This gentleman, now in his seventies, had been house doctor for the Leningrad Philharmonic in the glory days under Yevgeni Mravinsky before coming on aliya. There were few in Arad, where he lived, or the Dead Sea area with whom he could talk about Russian music. With my wide [though shallow] knowledge of Russian composers and musicians I was the perfect listener. It is no exaggeration to say I love this man, and one of the reasons for preferring the Hod is that I could spend hours listening to him.

Fortunately he was in his office, with no patients to bother him, and we spent a delightful hour with me listening to his anecdotes, at the end of which I walked out with an enema and a packet of laxative pills.

I staggered back to the room and prepared to give myself the enema, which he assured me would "clean me out" within five minutes. Happily for me Rachel was at the pool so I was able to work in privacy.

Alas... how can I be delicate about a matter of such indelicacy?

Some of you may be familiar with the description of an idiot: "He couldn't find his rectal cavity with both hands." That was me, though I don't take it personally as I have only one hand. I poked, prodded, pushed, squeezed, the liquid flying all over with nary a drop entering the proper orifice. The enema was now empty and I remained full. I finally swallowed several of the laxative pills and hoped that before I burst, things would work themselves out.

It's funny how circumstances can make you see history in a new light. You all translate King Louis XIV's famous "Apres moi le deluge" as 'After me, the flood' With my hard won insight I now believe that Louis may have been constipated, taken some laxatives, then made his famous statement which should be translated as 'Behind me, the flood' For, apart from tremors, it wasn't until nearly midnight when my flood began, continuing til early morning, and allowing us to enjoy the remaining days of our vacation in relaxed comfort.

ON FRIDAY, THE DAY BEFORE OUR DEPARTURE, Rachel wrote a long letter of appreciation to the hotel. She addressed it to Mr. Fattal. She ended on a personal note, that years earlier in Jerusalem she had taught two sisters named Fattal who had mentioned their uncle is in the hotel business.

She handed the letter to the manager when we checked out. He glanced at it and exchanged a smile with the clerk.

"Is something the matter?" Rachel asked.

"He died years ago..."

Still, a memorable vacation.



by Rachel Saperstein,
Neve Dekalim/Nitzan
March 17, 2009

A hot water bottle stuffed into a friendly penguin-shaped covering warms my sciatica-ridden back. Pain radiates down my right leg. Blessed rain beats against the window. I'm stuck in bed.

We had planned to be in Jerusalem at the Begin Center. MK Dr. Aryeh Eldad is welcoming his guests at a gathering marking the publication of a Passover Haggadah with commentary by his father, the late Dr. Israel Eldad.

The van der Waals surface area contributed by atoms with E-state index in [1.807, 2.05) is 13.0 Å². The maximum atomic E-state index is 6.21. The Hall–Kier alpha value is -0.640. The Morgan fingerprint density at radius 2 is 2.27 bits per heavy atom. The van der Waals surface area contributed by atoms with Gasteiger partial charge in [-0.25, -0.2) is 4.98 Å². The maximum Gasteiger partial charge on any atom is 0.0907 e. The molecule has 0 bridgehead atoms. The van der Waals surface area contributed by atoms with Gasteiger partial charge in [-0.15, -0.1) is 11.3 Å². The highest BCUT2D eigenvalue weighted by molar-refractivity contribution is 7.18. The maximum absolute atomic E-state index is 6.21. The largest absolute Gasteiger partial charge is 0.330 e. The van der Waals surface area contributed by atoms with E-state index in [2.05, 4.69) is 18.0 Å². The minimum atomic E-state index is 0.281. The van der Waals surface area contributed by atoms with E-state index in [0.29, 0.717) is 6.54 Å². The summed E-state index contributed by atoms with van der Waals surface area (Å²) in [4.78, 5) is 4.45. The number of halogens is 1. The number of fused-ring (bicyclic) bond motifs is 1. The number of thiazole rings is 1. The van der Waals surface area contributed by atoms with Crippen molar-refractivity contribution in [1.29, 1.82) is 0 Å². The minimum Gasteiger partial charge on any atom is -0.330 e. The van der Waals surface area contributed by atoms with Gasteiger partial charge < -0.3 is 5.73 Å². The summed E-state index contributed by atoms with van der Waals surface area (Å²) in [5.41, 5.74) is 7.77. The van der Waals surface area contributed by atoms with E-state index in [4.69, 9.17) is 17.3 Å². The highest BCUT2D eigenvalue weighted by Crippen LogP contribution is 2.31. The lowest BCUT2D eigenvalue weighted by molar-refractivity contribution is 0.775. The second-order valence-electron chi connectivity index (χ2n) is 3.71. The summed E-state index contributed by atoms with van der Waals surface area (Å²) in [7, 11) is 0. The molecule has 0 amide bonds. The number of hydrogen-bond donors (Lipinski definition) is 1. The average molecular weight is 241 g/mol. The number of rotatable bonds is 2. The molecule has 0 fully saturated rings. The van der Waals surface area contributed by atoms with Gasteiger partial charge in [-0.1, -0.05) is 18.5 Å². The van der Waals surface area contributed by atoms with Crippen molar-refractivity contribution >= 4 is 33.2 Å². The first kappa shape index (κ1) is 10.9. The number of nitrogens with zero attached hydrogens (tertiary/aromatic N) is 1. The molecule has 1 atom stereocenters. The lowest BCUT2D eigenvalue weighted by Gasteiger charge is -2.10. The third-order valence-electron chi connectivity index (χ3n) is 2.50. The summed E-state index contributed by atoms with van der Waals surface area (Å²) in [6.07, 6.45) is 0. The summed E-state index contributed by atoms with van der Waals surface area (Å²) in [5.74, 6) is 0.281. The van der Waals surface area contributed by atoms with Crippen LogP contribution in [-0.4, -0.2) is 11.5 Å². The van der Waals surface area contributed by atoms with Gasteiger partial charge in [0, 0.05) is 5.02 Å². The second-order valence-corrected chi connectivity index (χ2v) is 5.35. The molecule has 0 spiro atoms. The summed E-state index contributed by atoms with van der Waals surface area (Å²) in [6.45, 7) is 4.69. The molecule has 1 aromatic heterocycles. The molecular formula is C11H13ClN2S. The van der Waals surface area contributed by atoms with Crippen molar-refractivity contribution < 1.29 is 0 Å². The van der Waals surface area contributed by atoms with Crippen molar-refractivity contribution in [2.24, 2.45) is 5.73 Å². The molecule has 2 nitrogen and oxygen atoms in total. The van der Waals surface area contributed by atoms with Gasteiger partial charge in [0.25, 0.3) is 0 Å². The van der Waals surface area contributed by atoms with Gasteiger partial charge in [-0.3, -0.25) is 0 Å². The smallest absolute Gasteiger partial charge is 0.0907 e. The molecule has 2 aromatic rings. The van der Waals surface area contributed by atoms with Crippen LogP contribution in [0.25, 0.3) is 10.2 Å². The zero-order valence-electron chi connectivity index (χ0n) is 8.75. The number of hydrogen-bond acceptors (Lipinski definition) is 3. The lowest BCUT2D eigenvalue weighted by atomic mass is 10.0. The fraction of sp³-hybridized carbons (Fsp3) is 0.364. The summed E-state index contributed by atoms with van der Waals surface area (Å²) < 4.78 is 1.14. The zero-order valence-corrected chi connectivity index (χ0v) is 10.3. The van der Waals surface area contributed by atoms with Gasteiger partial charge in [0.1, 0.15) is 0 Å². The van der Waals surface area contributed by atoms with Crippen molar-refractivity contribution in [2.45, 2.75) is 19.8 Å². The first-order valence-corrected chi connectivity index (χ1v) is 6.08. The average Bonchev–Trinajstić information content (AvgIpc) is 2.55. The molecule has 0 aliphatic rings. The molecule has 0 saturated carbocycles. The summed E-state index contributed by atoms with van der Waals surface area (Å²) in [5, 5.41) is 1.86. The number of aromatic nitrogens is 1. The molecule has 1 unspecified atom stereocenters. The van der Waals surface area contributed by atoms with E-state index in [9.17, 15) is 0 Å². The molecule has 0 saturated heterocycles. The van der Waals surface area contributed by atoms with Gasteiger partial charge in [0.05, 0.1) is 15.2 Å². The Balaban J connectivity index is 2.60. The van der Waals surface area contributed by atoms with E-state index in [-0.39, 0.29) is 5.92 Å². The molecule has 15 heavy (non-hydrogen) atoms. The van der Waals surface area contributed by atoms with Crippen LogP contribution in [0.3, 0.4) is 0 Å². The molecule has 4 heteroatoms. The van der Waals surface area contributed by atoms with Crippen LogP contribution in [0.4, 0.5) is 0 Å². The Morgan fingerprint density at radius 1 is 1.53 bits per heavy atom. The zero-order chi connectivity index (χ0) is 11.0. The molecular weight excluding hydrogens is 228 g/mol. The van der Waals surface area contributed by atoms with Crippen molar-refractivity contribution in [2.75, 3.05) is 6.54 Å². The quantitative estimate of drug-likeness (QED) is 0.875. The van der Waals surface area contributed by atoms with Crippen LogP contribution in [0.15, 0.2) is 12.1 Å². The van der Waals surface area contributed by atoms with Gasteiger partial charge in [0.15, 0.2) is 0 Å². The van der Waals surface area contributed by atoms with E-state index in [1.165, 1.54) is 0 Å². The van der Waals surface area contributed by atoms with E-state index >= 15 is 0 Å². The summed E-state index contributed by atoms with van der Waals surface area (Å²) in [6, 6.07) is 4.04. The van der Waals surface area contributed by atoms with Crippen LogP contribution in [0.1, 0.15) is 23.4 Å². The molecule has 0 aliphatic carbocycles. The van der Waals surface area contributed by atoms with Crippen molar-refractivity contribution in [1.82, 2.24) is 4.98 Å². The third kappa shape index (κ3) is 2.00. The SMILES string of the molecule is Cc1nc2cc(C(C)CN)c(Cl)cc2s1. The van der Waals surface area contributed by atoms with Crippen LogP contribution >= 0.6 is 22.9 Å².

Dr. Aryeh Eldad is one of our favorite people. Slight of build, scholarly in appearance, he has remained true to his father's legacy. Staunchly nationalistic, he gave the rallying cry "Walk!" when the Sharon government forbade buses to ferry our supporters to Kfar Maimon during those last weeks before our expulsion. When the buses were stopped by the Israeli police the people heeded Eldad's simple word, "Walk!" They got off the buses and began the trek to the southern moshav, from which they would then march to Gush Katif. Hundreds and then thousands began to march.

We were in Neve Dekalim waiting for the masses to join us. Our own official leaders prevented people from breaking through the police cordon, supposedly for fear of a deadly attack by the police and army. Our people never came.

Aryeh Eldad often stopped at our house for a quick meal. The couch in our living room was made up if he needed a place to sleep. We didn't ask too many questions. We simply enjoyed his wit, his courage and his company. He and his family spent the last weeks before the expulsion in the soon-to-be destroyed communities in northern Samaria.

I knew very little about his father, Dr. Israel Eldad, until this weekend. Stuck in bed, I began reading a rather dog-eared copy of the book The Deed by Gerald Frank. The book begins with the assassination of Lord Moyne, the British High Commissioner of the Middle East, by two young Jewish Palestinians. The book describes the events in Palestine that led to his death.

Dr. Israel Eldad was a member of the FFI — Freedom Fighters of Israel — often called "the Stern gang". His writings, poetry and prose, stirred the Jews of pre-state Israel. His underground newspaper, "Hazit", spoke of the plight of Jews under British rule... the searches, the arrests, the confiscation of weapons for defense against Arabs, imprisonment without charge, but especially the frustration under foreign rule. Dr. Eldad, the father, spent years in jail for his writings.

Dr Eldad, the son, was angered as well, this time at the injustice of the Jewish government towards the Jews of Gaza and northern Samaria: the blockades, the threat of imprisonment and the final forced expulsion by the Jewish army and police.

Months later he came to give his support to the settlement at Amona that the Olmert government had decided to destroy to appease American demands.

A noted plastic surgeon and Chairman of the Department of Reconstructive Surgery at Jerusalem's Hadassah Hospital, Dr. Eldad had his thumb torn by Israeli police during the expulsion from Amona. Clearly he was singled out in order to destroy his ability to operate.